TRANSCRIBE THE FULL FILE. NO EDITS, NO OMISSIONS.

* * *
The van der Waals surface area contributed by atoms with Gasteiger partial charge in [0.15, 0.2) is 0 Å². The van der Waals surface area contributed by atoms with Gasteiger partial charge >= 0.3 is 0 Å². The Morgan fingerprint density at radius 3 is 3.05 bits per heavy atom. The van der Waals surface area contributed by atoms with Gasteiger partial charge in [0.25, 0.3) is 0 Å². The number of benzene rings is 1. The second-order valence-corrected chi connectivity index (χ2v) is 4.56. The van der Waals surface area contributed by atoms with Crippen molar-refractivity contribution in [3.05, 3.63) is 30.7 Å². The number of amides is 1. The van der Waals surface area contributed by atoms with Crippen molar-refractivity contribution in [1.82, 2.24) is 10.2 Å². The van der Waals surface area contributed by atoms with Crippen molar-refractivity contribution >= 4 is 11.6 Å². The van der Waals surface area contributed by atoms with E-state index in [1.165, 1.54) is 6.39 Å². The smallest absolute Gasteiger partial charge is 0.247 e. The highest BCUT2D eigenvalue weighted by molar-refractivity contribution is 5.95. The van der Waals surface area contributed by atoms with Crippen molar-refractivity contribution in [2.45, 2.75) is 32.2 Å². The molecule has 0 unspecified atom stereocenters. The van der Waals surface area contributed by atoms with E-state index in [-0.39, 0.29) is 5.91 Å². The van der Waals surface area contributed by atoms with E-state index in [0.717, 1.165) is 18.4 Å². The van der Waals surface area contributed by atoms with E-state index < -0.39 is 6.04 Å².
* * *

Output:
The van der Waals surface area contributed by atoms with Gasteiger partial charge in [0.15, 0.2) is 0 Å². The van der Waals surface area contributed by atoms with Gasteiger partial charge >= 0.3 is 0 Å². The Morgan fingerprint density at radius 3 is 3.05 bits per heavy atom. The van der Waals surface area contributed by atoms with Gasteiger partial charge in [0.25, 0.3) is 0 Å². The number of benzene rings is 1. The second-order valence-corrected chi connectivity index (χ2v) is 4.56. The van der Waals surface area contributed by atoms with Crippen molar-refractivity contribution in [3.05, 3.63) is 30.7 Å². The number of amides is 1. The van der Waals surface area contributed by atoms with Crippen molar-refractivity contribution in [1.82, 2.24) is 10.2 Å². The van der Waals surface area contributed by atoms with Crippen molar-refractivity contribution >= 4 is 11.6 Å². The van der Waals surface area contributed by atoms with E-state index in [1.165, 1.54) is 6.39 Å². The smallest absolute Gasteiger partial charge is 0.247 e. The highest BCUT2D eigenvalue weighted by molar-refractivity contribution is 5.95. The van der Waals surface area contributed by atoms with Crippen molar-refractivity contribution in [2.45, 2.75) is 32.2 Å². The molecule has 0 unspecified atom stereocenters. The van der Waals surface area contributed by atoms with E-state index in [-0.39, 0.29) is 5.91 Å². The van der Waals surface area contributed by atoms with E-state index in [0.717, 1.165) is 18.4 Å². The van der Waals surface area contributed by atoms with E-state index < -0.39 is 6.04 Å².